Honey is the substance made when the nectar and sweet deposits from plants are gathered, modified, and stored in the honeycomb by honey bees (National Honey Board). It has a long history in human diets and is used in various foods and beverages as a sweetener and flavoring.
Comb honey is honey in its original form, inside the honeycomb. The beeswax comb is edible.
Cut comb honey is liquid honey that has added chunks of the honey comb in the jar.
Liquid honey is extracted from the honey comb by centrifugal force, gravity, or straining. Because liquid honey mixes easily into a variety of foods, it is especially convenient for cooking and baking.
Whipped (or Creamed) Honey
While all honey will crystallize in time, whipped honey (also known as creamed honey) is brought to market in a crystallized state. The crystallization is controlled so that, at room temperature, the honey can be spread like butter or jelly.
Providing Safe Samples
Samples must be offered in a sanitary manner using single-use service items such as disposable spoons, toothpicks, or wooden sticks. Servers should wear gloves when preparing samples and/or use clean utensils when handling samples. Customers must not be allowed to dip directly into products, and precautions to avoid contamination must be taken.
Food Safety Concerns
Few food safety problems have been associated with honey. Most microorganisms do not grow in honey because of its low water activity. However, honey sometimes contains dormant endospores of the bacterium Clostridium botulinum. Therefore, it is recommended that honey not be given to children younger than 12 months.
It is recommended that each container be filled with honey as full as practicable; the honey should occupy not less than 95% of the total capacity of the container, be packaged in food grade glass or plastic, and stored at room temperature. Honey should be protected from oxidation and temperature degradation. Excessive heat can have detrimental effects on the quality of honey; generally, large temperature fluctuations should be avoided. All products must display Colorado Cottage Foods label.
Q: As a small-scale honey operation, how do I know whether the new Cottage Food Law applies to me?
A: The law applies to those honey operations processing in home kitchens that only sell directly to the consumer and have gross sales receipts of $10,000 or less, per type of item sold.
Q: Do I need to have the FDA nutritional label on the bottles/jars?
A: No, you are exempt from the FDA nutritional label requirements as a cottage food producer since your sales cannot exceed $10,000 per item annually. You are, however, required to display all labeling information required by the Colorado Cottage Foods Act.
- Colorado Farm to Table: http://farmtotable.colostate.edu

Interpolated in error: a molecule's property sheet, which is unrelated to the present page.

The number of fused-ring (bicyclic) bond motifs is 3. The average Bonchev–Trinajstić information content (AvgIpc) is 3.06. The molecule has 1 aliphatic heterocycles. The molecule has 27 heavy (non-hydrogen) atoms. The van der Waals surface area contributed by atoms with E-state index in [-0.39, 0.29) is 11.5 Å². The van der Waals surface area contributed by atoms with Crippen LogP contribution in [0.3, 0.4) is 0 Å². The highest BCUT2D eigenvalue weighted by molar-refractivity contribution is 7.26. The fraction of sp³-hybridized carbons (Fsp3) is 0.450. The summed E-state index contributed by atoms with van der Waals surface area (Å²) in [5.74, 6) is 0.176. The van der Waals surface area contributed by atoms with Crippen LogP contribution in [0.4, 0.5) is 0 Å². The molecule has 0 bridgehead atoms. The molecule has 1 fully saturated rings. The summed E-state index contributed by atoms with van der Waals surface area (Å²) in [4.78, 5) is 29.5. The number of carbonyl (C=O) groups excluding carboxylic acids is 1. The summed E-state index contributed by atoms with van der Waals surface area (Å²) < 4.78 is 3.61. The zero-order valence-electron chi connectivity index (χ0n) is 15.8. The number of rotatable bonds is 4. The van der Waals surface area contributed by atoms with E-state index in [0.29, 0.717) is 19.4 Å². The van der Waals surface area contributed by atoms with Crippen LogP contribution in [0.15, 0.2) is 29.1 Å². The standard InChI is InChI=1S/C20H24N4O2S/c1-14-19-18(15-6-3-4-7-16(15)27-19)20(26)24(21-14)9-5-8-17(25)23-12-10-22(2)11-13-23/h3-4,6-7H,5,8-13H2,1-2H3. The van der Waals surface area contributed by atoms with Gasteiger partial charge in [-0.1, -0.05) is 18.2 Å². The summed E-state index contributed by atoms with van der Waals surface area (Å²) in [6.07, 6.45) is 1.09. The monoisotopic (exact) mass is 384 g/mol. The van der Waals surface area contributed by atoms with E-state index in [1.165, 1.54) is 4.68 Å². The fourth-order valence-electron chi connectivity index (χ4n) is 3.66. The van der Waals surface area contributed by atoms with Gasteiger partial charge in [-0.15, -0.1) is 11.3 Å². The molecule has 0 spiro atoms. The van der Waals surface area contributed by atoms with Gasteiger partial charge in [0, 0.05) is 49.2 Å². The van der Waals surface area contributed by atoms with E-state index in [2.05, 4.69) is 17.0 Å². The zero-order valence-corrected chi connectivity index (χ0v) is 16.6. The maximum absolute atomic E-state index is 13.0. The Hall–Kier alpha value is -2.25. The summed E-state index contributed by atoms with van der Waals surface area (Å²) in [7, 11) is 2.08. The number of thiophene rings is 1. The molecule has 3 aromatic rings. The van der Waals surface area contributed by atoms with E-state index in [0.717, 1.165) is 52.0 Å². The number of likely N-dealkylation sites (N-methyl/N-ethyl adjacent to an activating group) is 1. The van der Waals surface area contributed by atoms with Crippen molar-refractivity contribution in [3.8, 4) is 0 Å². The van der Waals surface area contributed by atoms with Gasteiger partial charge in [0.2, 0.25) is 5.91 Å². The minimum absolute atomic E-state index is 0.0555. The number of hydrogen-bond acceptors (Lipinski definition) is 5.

- Colorado Farm to Market: http://cofarmtomarket.com
Colorado Cottage Foods Act
Colorado Senate Bill 12-048 allows individuals to produce, sell, and store a limited number of specific, non-potentially hazardous ‘cottage food’ products, in a home kitchen. Cottage food businesses require no license or permit from the Colorado Department of Public Health and Environment and are not inspected by any state or local government entity. Products must be sold directly by the cottage foods operator to an informed end consumer and gross sales for each product produced must not exceed $10,000 annually. Sales outside of the state of Colorado are prohibited.
Allowed Cottage Food Products in Colorado
A limited range of foods that are non-potentially hazardous and do not require refrigeration are allowed. These foods include spices, teas, dehydrated produce, nuts, seeds, honey, jams, jellies, preserves, fruit butter, flour, baked goods including candies, fruit empanadas, and tortillas, and pickled fruits and vegetables.
General Labeling Requirements
A cottage food operation may only sell products offered with a label containing the following information (printed in English):
Food Safety Training
Although a cottage food kitchen does not require licensure, the producer does need to obtain food safety training. The Colorado Cottage Food Act requires “a producer must take a food safety course that includes basic food handling training and is comparable to, or is a course given by, the Colorado State University Extension service or a state, county, or district public health agency, and must maintain a status of good standing in accordance with the course requirements, including attending any additional classes if necessary.”
Trainings that CSU Extension offers include face-to-face as well as online classes, varying in length and cost. Contact your CSU Extension county office available at: http://extension.colostate.edu for information on class offerings near you or visit Colorado Farm to Table Food Safety at: http://farmtotable.colostate.edu/prepare-cottage-foods.php.